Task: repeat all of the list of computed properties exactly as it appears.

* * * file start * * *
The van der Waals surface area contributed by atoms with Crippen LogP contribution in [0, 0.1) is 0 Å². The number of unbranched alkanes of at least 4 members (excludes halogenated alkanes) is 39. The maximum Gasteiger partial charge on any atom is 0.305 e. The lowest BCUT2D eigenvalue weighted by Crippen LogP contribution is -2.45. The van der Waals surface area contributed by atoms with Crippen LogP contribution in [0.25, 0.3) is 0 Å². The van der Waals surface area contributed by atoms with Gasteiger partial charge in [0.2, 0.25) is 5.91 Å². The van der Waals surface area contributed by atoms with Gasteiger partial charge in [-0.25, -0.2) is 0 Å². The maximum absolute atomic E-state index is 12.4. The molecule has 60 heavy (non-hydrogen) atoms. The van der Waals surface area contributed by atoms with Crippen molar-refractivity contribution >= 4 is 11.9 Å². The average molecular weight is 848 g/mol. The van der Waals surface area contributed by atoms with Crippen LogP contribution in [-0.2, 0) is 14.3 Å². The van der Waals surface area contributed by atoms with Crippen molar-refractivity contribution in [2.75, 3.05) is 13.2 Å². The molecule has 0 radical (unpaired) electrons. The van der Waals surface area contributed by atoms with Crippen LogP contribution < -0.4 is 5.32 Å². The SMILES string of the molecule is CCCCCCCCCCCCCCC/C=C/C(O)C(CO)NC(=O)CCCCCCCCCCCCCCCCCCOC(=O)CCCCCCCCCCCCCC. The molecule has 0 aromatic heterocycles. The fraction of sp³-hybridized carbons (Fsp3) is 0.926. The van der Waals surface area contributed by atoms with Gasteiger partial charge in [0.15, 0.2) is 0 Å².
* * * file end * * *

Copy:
The van der Waals surface area contributed by atoms with Crippen LogP contribution in [0, 0.1) is 0 Å². The number of unbranched alkanes of at least 4 members (excludes halogenated alkanes) is 39. The maximum Gasteiger partial charge on any atom is 0.305 e. The lowest BCUT2D eigenvalue weighted by Crippen LogP contribution is -2.45. The van der Waals surface area contributed by atoms with Crippen LogP contribution in [0.25, 0.3) is 0 Å². The van der Waals surface area contributed by atoms with Gasteiger partial charge in [0.2, 0.25) is 5.91 Å². The van der Waals surface area contributed by atoms with Gasteiger partial charge in [-0.25, -0.2) is 0 Å². The maximum absolute atomic E-state index is 12.4. The molecule has 60 heavy (non-hydrogen) atoms. The van der Waals surface area contributed by atoms with Crippen molar-refractivity contribution >= 4 is 11.9 Å². The average molecular weight is 848 g/mol. The van der Waals surface area contributed by atoms with Crippen LogP contribution in [-0.2, 0) is 14.3 Å². The van der Waals surface area contributed by atoms with Crippen molar-refractivity contribution in [2.75, 3.05) is 13.2 Å². The molecule has 0 radical (unpaired) electrons. The van der Waals surface area contributed by atoms with Crippen LogP contribution < -0.4 is 5.32 Å². The SMILES string of the molecule is CCCCCCCCCCCCCCC/C=C/C(O)C(CO)NC(=O)CCCCCCCCCCCCCCCCCCOC(=O)CCCCCCCCCCCCCC. The molecule has 0 aromatic heterocycles. The fraction of sp³-hybridized carbons (Fsp3) is 0.926. The van der Waals surface area contributed by atoms with Gasteiger partial charge in [0.15, 0.2) is 0 Å².